injustice. It was an important principle in this & in the State
Constitutions to check legislative injustice and incroachments. The Experience
of the States had demonstrated that their checks are insufficient. We must
compare the danger from the weakness of 2/3 with the danger from the strength of
3/4 . He thought on the whole the former was the greater. As to the difficulty
of repeals, it was probable that in doubtful cases the policy would soon take
place of limiting the duration of laws so as to require renewal instead of
The reconsideration being agreed to. On the question to insert 2/3 in place
N. H. divd. Mas. no. Ct. ay. N. J. ay. Pa. no. Del. no. Md. ay. Mr. Mc.Henry
no. Va. no. Genl. Washington Mr. Blair, Mr. Madison no. Col. Mason, Mr. Randolph
ay. N. C. ay. S. C. ay. Geo. ay. 21
Mr. WILLIAMSON, observed to the House
that no provision was yet made for juries in Civil cases and suggested the
necessity of it.
Mr. GORHAM. It is not possible to
discriminate equity cases from those in which juries are proper. The
Representatives of the people may be safely trusted in this matter.
Mr. GERRY urged the necessity of Juries
to guard agst. corrupt Judges. He proposed that the Committee last appointed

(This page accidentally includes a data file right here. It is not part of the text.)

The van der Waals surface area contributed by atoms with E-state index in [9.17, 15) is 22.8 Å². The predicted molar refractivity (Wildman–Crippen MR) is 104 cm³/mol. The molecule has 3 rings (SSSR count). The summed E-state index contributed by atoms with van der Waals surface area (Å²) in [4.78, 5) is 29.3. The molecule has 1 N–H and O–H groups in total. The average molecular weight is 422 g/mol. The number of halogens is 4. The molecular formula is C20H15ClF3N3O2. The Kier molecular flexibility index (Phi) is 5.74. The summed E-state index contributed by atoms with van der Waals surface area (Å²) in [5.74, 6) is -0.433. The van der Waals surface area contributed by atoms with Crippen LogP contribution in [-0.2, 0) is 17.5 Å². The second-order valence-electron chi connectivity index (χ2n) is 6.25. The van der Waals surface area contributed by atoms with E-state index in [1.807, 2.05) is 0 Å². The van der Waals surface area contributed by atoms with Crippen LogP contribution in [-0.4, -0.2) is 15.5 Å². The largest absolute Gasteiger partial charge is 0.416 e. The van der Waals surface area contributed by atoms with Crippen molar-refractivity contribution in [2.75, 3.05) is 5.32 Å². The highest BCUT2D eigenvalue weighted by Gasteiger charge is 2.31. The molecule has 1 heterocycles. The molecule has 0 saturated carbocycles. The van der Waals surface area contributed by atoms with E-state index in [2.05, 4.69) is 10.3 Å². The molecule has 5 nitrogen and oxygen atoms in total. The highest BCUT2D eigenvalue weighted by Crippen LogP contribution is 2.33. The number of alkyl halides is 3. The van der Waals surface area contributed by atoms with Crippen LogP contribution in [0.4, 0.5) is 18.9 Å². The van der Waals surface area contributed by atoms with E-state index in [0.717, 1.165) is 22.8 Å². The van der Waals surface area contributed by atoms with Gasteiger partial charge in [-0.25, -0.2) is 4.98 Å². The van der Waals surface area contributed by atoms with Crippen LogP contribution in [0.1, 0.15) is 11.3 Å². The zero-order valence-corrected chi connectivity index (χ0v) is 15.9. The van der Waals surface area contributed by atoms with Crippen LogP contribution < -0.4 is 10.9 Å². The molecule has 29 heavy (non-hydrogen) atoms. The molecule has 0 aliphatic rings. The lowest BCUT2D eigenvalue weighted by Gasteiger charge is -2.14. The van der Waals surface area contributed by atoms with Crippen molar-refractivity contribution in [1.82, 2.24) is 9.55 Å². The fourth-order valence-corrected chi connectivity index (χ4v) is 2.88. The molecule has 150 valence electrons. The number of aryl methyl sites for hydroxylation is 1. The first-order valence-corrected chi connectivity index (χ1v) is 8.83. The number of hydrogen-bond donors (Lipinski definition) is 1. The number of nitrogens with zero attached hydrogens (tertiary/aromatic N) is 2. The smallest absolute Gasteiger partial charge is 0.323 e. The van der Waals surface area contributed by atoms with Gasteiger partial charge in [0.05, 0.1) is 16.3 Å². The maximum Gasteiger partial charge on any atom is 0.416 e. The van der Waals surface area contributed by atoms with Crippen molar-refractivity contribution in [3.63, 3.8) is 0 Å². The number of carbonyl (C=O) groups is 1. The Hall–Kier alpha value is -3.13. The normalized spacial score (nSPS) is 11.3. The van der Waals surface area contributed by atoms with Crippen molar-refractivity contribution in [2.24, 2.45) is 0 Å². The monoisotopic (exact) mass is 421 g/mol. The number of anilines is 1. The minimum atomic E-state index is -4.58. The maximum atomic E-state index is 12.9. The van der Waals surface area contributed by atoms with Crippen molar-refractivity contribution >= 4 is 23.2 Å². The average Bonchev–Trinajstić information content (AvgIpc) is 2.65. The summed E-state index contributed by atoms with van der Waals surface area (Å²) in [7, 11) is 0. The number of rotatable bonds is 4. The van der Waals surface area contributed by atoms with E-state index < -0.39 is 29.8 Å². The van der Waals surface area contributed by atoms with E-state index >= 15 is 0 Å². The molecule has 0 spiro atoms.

should be directed to provide a clause for securing the trial by Juries
Col: MASON perceived the difficulty mentioned by Mr.
Gorham. The jury cases can not be specified. A general principle laid down on
this and some other points would be sufficient. He wished the plan had been
prefaced with a Bill of Rights, & would second a Motion if made for the
purpose. It would give great quiet to the people; and with the aid of the State
declarations, a bill might be prepared in a few hours.
Mr. GERRY concurred in the idea &
moved for a Committee to prepare a Bill of Rights.
Col: MASON 2ded. the motion.
Mr. SHERMAN, was for securing the rights
of the people where requisite. The State Declarations of Rights are not repealed
by this Constitution; and being in force are sufficient. There are many cases